A German company is hoping to bring light field photography to the masses with its K|Lens, which attaches to a normal digital SLR or mirrorless camera in place of the usual lens.
A K|Lens prototype is on show this weekend at Berlin Photo Week, with the company planning to raise capital through a Kickstarter campaign in May 2020 to put the device into production .
Many will be familiar with light field photography through the cameras made by Lytro - which gave up selling its light field cameras last year, and ended up by being bought by Google.
A big attraction of light field photography is that allows you to adjust the focus of the image, after you have taken the shot. It does this by taking multiple images and creating a depth map of the scene. This depth map could also be used for a number of other post-production effects – such as adding lighting effects that are applied at different intensities depending on their distance from a point in the scene.
The K|Lens device is designed to work with full-frame sensors, and works a bit like a kaleidoscope (hence the K in the name). The lens splits the scene into nine different images which are recorded on the scene. The K|Lens team claim they are working with an undisclosed big-name optical company over the construction of the light field lens.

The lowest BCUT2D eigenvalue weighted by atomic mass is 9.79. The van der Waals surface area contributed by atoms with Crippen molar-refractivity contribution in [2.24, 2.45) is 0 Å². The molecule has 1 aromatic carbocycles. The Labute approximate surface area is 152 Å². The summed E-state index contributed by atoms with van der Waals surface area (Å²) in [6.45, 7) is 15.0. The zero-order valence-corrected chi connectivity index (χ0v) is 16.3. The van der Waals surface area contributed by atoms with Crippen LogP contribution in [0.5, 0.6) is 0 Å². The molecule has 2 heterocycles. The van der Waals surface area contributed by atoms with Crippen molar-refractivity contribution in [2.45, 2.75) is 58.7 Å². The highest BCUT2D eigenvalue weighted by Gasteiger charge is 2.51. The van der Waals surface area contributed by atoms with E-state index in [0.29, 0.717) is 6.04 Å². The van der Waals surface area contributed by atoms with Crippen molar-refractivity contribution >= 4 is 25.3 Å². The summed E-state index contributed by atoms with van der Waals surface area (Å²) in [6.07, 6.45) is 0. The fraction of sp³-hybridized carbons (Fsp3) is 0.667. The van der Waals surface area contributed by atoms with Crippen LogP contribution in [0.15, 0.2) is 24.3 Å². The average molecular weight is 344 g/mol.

The manual focus lens is about 250mm long, weighs 1000g, and has a focal length equivalent to around 80mm. The only controls are the aperture and manual focus rings.
It is the way in which these images are combined by the software is where the magic really happens. K | Lens have an app that will allow you to show the combined light field image on your smartphone screen, and adjust the focus point whilst in the field.
Images will be displayed in camera as a nine-tile mosaic with some makes of full-frame camera. But with Canon, at least, which have allow developers access to its camera's firmware via its EOS Software Development Kit, the image can be combined in camera via a menu option.
A big advantages that the K|Lens will have over the failed Lytro cameras will be that not only will you not need a special camera, but you will have marked increase in overall resolution.
The developers reckon that the combined light field image will have between 40-50% of the resolution of the camera's sensor. So on a 30 megapixel Canon EOS 5D Mark IV, for example, this would give light field images with a resolution of at least 12 megapixels. The £1300/£1300 Lytro Illum, had a resolution of just four megapixels.